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This research work attempts to assess the impact of Local Government on rural development in Soba and Zaria Local Government areas, Kaduna State. Local Governments were primarily designed to meet the basic needs and aspirations of the rural communities. Fundamentally, government needs to place rural development at the top of the agenda of National Development in realization of the fact that enhanced rural development is a prerequisite for meaningful and sustainable overall national development policies and programmes through the local government. However, rural communities in Nigeria, specifically Soba and Zaria local government are still facing numerous difficulties in terms of infrastructural deficiency, poor human development, which has made rural development imperative. This imbalance has subjected the rural areas to more disadvantaged economic position. With this, the study tries to examine the level of capital funding and community mobilization and participation in effort of rural development. The research work covered the period of 2006 and 2011. Data for the study were collected from both primary and secondary sources. The primary source comprises the used of questionnaire, interview and observation, while the secondary source consists of text books, journals, thesis, manuals and other unpublished papers. Descriptive and inferential statistical tools were used for data presentation and analysis. The Spear man rank coefficient correlation of non parametric tool was used for the analysis of data that leads to the testing of the two hypotheses. It was discovered that inadequate funding has been the bane of rural development in study areas. This is attributable to a lot of draw – backs arising from untold interruptions and control by the higher tiers of governments. It was recommended that, to bring about a more realistic rural development in Nigeria, specifically Soba and Zaria local governments, the local government should minimize their total dependence on the federal allocation, and increase their effort towards generating more revenue through the diversification of their internal revenue sources.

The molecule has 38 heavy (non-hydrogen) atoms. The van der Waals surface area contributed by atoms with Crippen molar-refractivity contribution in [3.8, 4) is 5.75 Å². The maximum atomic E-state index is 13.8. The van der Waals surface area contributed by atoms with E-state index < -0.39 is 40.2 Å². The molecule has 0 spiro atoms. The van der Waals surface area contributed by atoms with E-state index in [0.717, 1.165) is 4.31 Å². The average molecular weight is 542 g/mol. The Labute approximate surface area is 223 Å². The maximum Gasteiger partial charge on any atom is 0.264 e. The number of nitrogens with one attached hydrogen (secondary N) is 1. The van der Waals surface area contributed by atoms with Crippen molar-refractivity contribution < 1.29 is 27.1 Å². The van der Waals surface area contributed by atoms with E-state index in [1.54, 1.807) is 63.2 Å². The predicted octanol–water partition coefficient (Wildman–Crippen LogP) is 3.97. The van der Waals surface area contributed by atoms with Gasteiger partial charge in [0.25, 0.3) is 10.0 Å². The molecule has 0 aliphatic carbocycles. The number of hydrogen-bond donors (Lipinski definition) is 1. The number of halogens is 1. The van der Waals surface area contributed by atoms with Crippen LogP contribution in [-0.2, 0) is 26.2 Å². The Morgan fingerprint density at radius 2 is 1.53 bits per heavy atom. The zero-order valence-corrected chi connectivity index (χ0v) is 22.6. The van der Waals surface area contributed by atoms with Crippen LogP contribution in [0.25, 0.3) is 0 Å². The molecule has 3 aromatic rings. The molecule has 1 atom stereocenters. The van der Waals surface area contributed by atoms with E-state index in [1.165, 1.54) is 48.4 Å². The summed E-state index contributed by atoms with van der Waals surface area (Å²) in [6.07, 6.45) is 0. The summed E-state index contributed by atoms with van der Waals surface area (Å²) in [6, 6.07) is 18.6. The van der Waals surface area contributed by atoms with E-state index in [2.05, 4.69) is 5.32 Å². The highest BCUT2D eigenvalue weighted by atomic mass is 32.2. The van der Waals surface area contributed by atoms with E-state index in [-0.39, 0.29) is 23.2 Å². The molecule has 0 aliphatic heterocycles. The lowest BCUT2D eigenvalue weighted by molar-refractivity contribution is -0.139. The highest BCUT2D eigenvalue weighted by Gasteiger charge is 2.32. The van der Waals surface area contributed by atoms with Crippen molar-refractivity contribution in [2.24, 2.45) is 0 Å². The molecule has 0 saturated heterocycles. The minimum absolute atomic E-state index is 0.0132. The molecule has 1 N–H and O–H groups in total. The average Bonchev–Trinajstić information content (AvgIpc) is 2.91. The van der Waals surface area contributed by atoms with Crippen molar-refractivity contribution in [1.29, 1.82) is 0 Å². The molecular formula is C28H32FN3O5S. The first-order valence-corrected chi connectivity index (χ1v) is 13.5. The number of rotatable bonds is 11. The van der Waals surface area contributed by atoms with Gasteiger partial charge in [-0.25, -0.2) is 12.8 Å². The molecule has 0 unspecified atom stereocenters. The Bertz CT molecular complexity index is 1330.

1.1    Background to the Study

The desire for creating local government anywhere in the world stems from the need to facilitate development at the grassroots level. The issue of rural development has been creating a lot of concern in most third world countries. There has been growing recognition of the importance of rural development as an instrument in the overall development of the contemporary developing world. This is because of the glaring gap between the rural and urban areas in terms of infrastructural, resources distribution, human resources development and employment, which has made rural development imperative (Ogbazi, 1982:2). This imbalance has subjected the rural areas to more disadvantaged economic position. It has induced rural – urban migration, thereby, increasing unemployment situation in the urban areas, while, simultaneously depriving the rural areas of their agricultural workforce.